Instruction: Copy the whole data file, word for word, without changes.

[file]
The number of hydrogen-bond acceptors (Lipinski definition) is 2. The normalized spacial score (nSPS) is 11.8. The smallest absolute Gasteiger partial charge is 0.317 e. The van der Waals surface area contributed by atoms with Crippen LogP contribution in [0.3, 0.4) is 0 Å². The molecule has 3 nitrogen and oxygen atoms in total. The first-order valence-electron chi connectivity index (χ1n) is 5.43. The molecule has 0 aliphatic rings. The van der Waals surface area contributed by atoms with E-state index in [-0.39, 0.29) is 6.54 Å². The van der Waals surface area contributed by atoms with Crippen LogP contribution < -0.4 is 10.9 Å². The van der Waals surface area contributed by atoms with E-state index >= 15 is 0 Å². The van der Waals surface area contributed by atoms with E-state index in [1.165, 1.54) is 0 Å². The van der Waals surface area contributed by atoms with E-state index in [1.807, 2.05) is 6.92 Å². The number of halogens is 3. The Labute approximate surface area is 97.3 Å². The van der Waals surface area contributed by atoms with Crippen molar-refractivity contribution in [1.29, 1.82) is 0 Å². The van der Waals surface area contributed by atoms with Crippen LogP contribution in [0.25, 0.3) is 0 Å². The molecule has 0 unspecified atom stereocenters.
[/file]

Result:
The number of hydrogen-bond acceptors (Lipinski definition) is 2. The normalized spacial score (nSPS) is 11.8. The smallest absolute Gasteiger partial charge is 0.317 e. The van der Waals surface area contributed by atoms with Crippen LogP contribution in [0.3, 0.4) is 0 Å². The molecule has 3 nitrogen and oxygen atoms in total. The first-order valence-electron chi connectivity index (χ1n) is 5.43. The molecule has 0 aliphatic rings. The van der Waals surface area contributed by atoms with E-state index in [-0.39, 0.29) is 6.54 Å². The van der Waals surface area contributed by atoms with Crippen LogP contribution < -0.4 is 10.9 Å². The van der Waals surface area contributed by atoms with E-state index >= 15 is 0 Å². The van der Waals surface area contributed by atoms with E-state index in [1.165, 1.54) is 0 Å². The van der Waals surface area contributed by atoms with E-state index in [1.807, 2.05) is 6.92 Å². The number of halogens is 3. The Labute approximate surface area is 97.3 Å². The van der Waals surface area contributed by atoms with Crippen molar-refractivity contribution in [1.29, 1.82) is 0 Å². The van der Waals surface area contributed by atoms with Crippen LogP contribution in [0.25, 0.3) is 0 Å². The molecule has 0 unspecified atom stereocenters.